Scientists with the Merriam-Powell Center for Environmental Research have received a four-year, $859,000 grant from the National Science Foundation to assess how cottonwood trees … Read more about NAU research team receives grant to study how trees adapt to insect damage and the changing environment
It is easy to study what you can see. Researchers know a lot about how plants work aboveground, but what happens out of sight under the surface may control more than we once thought.
Ecoss researchers in the Plant and Ecosystem Ecology—PEER—Lab at Northern Arizona University are digging into the soils of South Africa and Alaska to shed light on a poorly understood topic: how plant roots function. A $300,000 Mellon Foundation grant funds the South Africa study,… Read more
Plants can grow faster as atmospheric carbon dioxide concentrations increase, but only if they have enough nitrogen or partner with fungi that help them get it, according to new research published in Science.
The study, which included researchers from Northern Arizona University, the University of Antwerp (Belgium), Indiana University and New South Wales University (Australia), was led by César Terrer Moreno, a Ph.D. student at Imperial College London.
The team synthesized more than 80 past experiments and found that higher… Read more
When leaves fall in the autumn, they are only just beginning their journey.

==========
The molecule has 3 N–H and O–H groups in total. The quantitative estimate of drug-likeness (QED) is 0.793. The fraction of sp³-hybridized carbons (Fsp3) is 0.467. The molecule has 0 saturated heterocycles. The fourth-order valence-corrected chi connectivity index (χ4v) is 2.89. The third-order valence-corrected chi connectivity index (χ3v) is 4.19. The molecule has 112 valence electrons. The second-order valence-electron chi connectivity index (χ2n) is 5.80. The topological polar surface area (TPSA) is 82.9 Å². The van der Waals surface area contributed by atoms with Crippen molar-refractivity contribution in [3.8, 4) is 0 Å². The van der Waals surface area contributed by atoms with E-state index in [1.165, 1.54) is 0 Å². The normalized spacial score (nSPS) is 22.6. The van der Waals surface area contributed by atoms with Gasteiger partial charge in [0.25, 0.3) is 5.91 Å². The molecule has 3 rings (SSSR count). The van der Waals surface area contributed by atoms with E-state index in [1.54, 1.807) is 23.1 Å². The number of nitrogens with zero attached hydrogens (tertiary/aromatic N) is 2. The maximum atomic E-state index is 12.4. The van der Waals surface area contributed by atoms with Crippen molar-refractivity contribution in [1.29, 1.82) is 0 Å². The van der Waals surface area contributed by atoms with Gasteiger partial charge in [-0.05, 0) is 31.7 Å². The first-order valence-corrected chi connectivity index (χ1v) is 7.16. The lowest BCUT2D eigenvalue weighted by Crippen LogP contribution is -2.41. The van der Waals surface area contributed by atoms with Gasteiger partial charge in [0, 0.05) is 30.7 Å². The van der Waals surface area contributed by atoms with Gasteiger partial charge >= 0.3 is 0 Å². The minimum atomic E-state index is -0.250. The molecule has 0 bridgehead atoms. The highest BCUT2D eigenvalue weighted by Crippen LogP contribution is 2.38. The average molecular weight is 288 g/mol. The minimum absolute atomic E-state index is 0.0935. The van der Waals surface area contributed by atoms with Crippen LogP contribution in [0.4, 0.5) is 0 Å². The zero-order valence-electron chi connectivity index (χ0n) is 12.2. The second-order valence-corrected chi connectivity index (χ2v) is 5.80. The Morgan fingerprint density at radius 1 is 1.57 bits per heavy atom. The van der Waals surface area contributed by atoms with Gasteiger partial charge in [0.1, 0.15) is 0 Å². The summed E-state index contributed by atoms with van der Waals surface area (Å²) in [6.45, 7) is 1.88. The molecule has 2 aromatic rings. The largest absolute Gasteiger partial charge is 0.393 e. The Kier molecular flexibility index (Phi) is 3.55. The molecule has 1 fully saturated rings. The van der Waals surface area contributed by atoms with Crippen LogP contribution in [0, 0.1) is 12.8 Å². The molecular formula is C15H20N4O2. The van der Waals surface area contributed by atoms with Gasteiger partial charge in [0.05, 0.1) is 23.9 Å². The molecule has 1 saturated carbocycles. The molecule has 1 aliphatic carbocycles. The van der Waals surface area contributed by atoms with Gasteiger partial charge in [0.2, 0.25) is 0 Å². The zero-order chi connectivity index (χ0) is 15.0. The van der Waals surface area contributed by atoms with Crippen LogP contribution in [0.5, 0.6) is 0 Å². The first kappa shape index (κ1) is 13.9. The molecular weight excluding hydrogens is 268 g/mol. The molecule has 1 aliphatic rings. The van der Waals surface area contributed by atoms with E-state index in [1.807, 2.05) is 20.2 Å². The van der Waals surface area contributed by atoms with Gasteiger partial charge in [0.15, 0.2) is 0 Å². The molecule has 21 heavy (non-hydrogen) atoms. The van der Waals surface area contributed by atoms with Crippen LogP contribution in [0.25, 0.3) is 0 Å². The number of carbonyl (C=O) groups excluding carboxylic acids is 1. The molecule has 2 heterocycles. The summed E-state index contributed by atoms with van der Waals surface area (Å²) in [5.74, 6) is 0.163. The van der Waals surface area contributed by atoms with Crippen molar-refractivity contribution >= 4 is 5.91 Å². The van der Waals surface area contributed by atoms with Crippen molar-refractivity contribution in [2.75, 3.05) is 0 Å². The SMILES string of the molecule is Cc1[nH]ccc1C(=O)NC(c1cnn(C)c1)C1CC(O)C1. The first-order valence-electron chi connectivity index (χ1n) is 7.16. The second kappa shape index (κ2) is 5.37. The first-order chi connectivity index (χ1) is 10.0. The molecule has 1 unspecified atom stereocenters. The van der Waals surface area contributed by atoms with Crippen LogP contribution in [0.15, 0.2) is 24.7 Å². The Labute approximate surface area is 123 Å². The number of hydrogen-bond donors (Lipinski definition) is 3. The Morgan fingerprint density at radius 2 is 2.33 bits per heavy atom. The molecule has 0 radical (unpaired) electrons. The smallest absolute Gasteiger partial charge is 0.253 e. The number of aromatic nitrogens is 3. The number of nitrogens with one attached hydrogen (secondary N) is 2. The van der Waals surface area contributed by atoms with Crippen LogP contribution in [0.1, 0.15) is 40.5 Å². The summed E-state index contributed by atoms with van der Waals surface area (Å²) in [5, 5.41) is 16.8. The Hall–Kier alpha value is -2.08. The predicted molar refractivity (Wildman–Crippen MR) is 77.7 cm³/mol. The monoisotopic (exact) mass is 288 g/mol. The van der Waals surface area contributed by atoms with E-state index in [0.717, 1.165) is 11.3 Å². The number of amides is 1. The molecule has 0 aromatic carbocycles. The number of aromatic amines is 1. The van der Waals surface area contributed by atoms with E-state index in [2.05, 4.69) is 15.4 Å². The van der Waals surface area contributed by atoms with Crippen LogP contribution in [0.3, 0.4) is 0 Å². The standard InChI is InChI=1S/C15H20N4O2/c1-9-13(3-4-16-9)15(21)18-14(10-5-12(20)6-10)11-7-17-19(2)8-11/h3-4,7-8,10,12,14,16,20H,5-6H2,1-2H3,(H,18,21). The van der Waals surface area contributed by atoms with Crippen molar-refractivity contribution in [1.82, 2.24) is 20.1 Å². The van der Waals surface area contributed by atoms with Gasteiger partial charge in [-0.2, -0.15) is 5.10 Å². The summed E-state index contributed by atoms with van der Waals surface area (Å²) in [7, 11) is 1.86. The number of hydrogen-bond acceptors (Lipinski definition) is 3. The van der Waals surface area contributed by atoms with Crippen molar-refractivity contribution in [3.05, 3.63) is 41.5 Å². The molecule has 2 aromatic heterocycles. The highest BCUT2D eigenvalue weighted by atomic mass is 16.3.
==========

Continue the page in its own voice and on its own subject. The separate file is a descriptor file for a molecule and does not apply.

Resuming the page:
Leaves that fall into the water from streamside trees feed not only microbes, but also larval aquatic insects. The insects, in turn, are snatched up for food during all stages of their transformation into adults that fly from the water back to the forest. Is this journey through the riparian food web different for different kinds of leaves?
Northern Arizona University researchers in Jane Marks’ lab experimented with… Read more
The link between lineage and behavior has inspired research across the spectrum of life. For plants and animals, genetically close cousins tend to act in similar ways. Finches, for example, eat seeds, while swallows eat insects. For bacteria, however, the question is up for debate.
Does evolutionary history predict how different types of bacteria behave and function? Or, conversely, do unrelated bacteria typically overlap each other’s functions, providing the same ecosystem services—a concept known as functional redundancy? The answer determines… Read more
Like a Southern drawl popping up on the West Coast, our accents mark us as newcomers. With time they fade, leaving only traces of our past in the occasional slip of a word.
Northern Arizona University researchers led by Bruce Hungate, director of the Center for Ecosystem Science and Society, have found the microscopic equivalent of an accent in an invasive pest: the Japanese beetle. This microscopic “accent” is the amount of a rare but stable hydrogen isotope in… Read more